Simone Datzberger is a Marie-Curie Research Fellow at the University of Amsterdam, Department of Human Geography, Planning and International Development (GPIO), where she focuses on the role of education in increasing civil agency and voice in the sub-Saharan Africa context. Previously she was part of a research consortium in partnership with UNICEF on Education and Peacebuilding, where she was the lead researcher for the case study on Uganda.
Twitter: @SimoneDatzberge


Marielle Le Mat works as junior researcher/lecturer in the Education & International Development research group at the University of Amsterdam. She has a Research Master’s degree in Educational Sciences (University of Amsterdam). Her main research interests include the promotion of sexual and reproductive health and rights (SRHR) through formal and non-formal education, critical discussions of gender and education in its broadest sense, in relation to social justice, globalisation, and inclusive development. She also lectures in the minor International Development Studies at the University of Amsterdam.

Marielle is involved in several project partnerships, including the Research Consortium on Education and Peacebuilding and the IS Academy Education & International Development, as junior researcher and as junior project manager.

Line Kuppens is a research fellow at the Centre for Research on Peace and Development at KU Leuven, and holds a VLADOC PhD fellowship from the Flemish Interuniversity Council-University Development Cooperation (VLIR-UOS) at the IOB. Her research focuses on the role of education as a peace-building tool in post-conflict countries.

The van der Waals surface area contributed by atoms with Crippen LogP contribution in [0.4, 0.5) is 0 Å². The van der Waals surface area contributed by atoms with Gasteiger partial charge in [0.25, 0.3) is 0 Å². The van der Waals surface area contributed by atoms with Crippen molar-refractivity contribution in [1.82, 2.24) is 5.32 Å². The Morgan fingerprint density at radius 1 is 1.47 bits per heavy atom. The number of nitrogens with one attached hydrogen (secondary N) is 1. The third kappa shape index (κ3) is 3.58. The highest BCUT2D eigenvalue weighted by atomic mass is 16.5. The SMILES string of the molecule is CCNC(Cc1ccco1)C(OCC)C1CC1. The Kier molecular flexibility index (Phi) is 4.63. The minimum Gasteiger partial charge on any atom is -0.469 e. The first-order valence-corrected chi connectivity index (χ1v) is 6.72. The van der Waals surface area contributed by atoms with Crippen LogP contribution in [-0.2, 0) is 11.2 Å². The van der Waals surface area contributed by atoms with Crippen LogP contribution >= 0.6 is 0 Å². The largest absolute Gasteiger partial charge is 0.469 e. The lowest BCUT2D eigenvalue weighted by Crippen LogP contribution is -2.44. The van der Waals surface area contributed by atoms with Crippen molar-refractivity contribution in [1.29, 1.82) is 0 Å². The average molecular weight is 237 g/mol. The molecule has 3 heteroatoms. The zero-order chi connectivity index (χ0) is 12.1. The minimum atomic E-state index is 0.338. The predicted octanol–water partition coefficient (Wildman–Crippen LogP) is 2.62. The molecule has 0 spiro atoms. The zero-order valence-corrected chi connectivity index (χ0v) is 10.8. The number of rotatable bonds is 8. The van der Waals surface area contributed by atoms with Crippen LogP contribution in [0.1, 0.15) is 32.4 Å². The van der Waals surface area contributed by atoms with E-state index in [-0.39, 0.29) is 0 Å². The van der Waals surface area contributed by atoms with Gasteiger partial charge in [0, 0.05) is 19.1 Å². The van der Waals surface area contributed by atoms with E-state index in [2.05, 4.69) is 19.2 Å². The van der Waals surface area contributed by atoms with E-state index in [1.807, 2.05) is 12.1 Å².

Twitter: @LineKuppens 

Tuesday 8 November - The struggle for democracy after the Arab Spring

Christopher Lamont (Osaka University and University of Groningen)
Paul Aarts (University of Amsterdam)
Moderator: Pieter Stockmans (MO* Magazine)

Presentation Lamont

Aarts, P. (2012). From Resilience to Revolt–Making Sense of the Arab Spring (Amsterdam: University of Amsterdam, Department of Political Science, WODC).

The Arab Spring brought an end to the region’s prevailing governance systems, as multiple dictatorships got overthrown. Although the democracy fever spread intensively, about five years later the situation in these countries is possibly even worse as citizens are confronted with civil war, strife and the rise of jihadism. It is clear that countries with weak institutions and without any tradition of democracy cannot change into thriving democratic societies overnight. But what will the future bring for these countries? What are exactly the key challenges that have to be overcome to develop into a stable democracy? And what happened to the support for democracy among the citizens?